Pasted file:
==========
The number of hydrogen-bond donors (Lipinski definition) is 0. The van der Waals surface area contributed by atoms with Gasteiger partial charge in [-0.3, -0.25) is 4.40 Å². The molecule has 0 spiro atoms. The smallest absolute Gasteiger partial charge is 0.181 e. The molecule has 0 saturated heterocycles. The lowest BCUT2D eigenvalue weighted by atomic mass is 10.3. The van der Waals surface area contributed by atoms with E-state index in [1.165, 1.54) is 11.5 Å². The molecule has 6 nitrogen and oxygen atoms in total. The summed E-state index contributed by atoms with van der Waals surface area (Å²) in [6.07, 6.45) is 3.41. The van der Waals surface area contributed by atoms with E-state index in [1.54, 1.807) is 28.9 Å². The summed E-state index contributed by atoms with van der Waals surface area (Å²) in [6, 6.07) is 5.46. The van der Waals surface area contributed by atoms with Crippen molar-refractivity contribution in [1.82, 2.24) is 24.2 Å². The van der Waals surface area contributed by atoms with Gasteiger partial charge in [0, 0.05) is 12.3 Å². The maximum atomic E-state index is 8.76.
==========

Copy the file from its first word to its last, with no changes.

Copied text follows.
The number of hydrogen-bond donors (Lipinski definition) is 0. The van der Waals surface area contributed by atoms with Gasteiger partial charge in [-0.3, -0.25) is 4.40 Å². The molecule has 0 spiro atoms. The smallest absolute Gasteiger partial charge is 0.181 e. The molecule has 0 saturated heterocycles. The lowest BCUT2D eigenvalue weighted by atomic mass is 10.3. The van der Waals surface area contributed by atoms with E-state index in [1.165, 1.54) is 11.5 Å². The molecule has 6 nitrogen and oxygen atoms in total. The summed E-state index contributed by atoms with van der Waals surface area (Å²) in [6.07, 6.45) is 3.41. The van der Waals surface area contributed by atoms with E-state index in [1.54, 1.807) is 28.9 Å². The summed E-state index contributed by atoms with van der Waals surface area (Å²) in [6, 6.07) is 5.46. The van der Waals surface area contributed by atoms with Crippen molar-refractivity contribution in [1.82, 2.24) is 24.2 Å². The van der Waals surface area contributed by atoms with Gasteiger partial charge in [0, 0.05) is 12.3 Å². The maximum atomic E-state index is 8.76.